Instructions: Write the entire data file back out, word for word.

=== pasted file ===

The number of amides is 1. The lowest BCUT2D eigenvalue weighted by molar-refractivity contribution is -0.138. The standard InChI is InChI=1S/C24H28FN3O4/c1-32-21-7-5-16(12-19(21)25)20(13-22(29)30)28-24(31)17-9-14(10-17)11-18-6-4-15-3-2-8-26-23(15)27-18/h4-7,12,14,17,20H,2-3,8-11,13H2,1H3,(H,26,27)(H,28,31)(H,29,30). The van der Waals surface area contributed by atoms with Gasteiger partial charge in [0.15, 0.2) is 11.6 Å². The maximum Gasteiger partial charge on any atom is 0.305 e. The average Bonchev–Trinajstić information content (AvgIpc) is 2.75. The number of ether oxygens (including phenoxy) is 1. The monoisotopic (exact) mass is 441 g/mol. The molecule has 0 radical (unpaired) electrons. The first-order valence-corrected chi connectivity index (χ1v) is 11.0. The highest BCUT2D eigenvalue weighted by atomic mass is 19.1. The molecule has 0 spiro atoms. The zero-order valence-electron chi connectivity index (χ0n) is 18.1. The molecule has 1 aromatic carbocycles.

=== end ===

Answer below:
The number of amides is 1. The lowest BCUT2D eigenvalue weighted by molar-refractivity contribution is -0.138. The standard InChI is InChI=1S/C24H28FN3O4/c1-32-21-7-5-16(12-19(21)25)20(13-22(29)30)28-24(31)17-9-14(10-17)11-18-6-4-15-3-2-8-26-23(15)27-18/h4-7,12,14,17,20H,2-3,8-11,13H2,1H3,(H,26,27)(H,28,31)(H,29,30). The van der Waals surface area contributed by atoms with Gasteiger partial charge in [0.15, 0.2) is 11.6 Å². The maximum Gasteiger partial charge on any atom is 0.305 e. The average Bonchev–Trinajstić information content (AvgIpc) is 2.75. The number of ether oxygens (including phenoxy) is 1. The monoisotopic (exact) mass is 441 g/mol. The molecule has 0 radical (unpaired) electrons. The first-order valence-corrected chi connectivity index (χ1v) is 11.0. The highest BCUT2D eigenvalue weighted by atomic mass is 19.1. The molecule has 0 spiro atoms. The zero-order valence-electron chi connectivity index (χ0n) is 18.1. The molecule has 1 aromatic carbocycles.